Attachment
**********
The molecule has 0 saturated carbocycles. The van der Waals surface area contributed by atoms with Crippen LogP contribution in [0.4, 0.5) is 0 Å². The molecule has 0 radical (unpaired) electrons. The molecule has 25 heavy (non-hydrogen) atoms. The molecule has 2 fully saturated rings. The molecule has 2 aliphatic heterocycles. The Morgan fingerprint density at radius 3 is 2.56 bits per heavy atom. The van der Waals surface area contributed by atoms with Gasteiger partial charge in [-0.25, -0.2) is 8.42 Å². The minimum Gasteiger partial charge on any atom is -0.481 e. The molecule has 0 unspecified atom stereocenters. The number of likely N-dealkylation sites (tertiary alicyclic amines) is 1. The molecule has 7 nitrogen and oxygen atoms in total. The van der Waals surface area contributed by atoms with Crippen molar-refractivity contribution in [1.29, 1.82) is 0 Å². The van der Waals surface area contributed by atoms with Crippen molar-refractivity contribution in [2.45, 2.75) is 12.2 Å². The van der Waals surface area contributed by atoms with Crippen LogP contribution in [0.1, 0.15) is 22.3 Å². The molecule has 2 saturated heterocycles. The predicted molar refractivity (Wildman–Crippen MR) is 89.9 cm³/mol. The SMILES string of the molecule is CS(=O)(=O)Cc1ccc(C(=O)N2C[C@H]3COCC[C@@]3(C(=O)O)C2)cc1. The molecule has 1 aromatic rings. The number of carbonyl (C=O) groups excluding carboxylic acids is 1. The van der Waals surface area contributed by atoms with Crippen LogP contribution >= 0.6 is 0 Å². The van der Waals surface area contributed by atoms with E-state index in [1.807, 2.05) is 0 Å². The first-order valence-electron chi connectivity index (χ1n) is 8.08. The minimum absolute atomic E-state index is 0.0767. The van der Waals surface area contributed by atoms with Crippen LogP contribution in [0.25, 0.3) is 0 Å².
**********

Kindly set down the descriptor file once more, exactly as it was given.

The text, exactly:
The molecule has 0 saturated carbocycles. The van der Waals surface area contributed by atoms with Crippen LogP contribution in [0.4, 0.5) is 0 Å². The molecule has 0 radical (unpaired) electrons. The molecule has 25 heavy (non-hydrogen) atoms. The molecule has 2 fully saturated rings. The molecule has 2 aliphatic heterocycles. The Morgan fingerprint density at radius 3 is 2.56 bits per heavy atom. The van der Waals surface area contributed by atoms with Gasteiger partial charge in [-0.25, -0.2) is 8.42 Å². The minimum Gasteiger partial charge on any atom is -0.481 e. The molecule has 0 unspecified atom stereocenters. The number of likely N-dealkylation sites (tertiary alicyclic amines) is 1. The molecule has 7 nitrogen and oxygen atoms in total. The van der Waals surface area contributed by atoms with Crippen molar-refractivity contribution in [1.29, 1.82) is 0 Å². The van der Waals surface area contributed by atoms with Crippen molar-refractivity contribution in [2.45, 2.75) is 12.2 Å². The van der Waals surface area contributed by atoms with Crippen LogP contribution in [0.1, 0.15) is 22.3 Å². The molecule has 2 saturated heterocycles. The predicted molar refractivity (Wildman–Crippen MR) is 89.9 cm³/mol. The SMILES string of the molecule is CS(=O)(=O)Cc1ccc(C(=O)N2C[C@H]3COCC[C@@]3(C(=O)O)C2)cc1. The molecule has 1 aromatic rings. The number of carbonyl (C=O) groups excluding carboxylic acids is 1. The van der Waals surface area contributed by atoms with Crippen LogP contribution >= 0.6 is 0 Å². The van der Waals surface area contributed by atoms with E-state index in [1.807, 2.05) is 0 Å². The first-order valence-electron chi connectivity index (χ1n) is 8.08. The minimum absolute atomic E-state index is 0.0767. The van der Waals surface area contributed by atoms with Crippen LogP contribution in [0.25, 0.3) is 0 Å².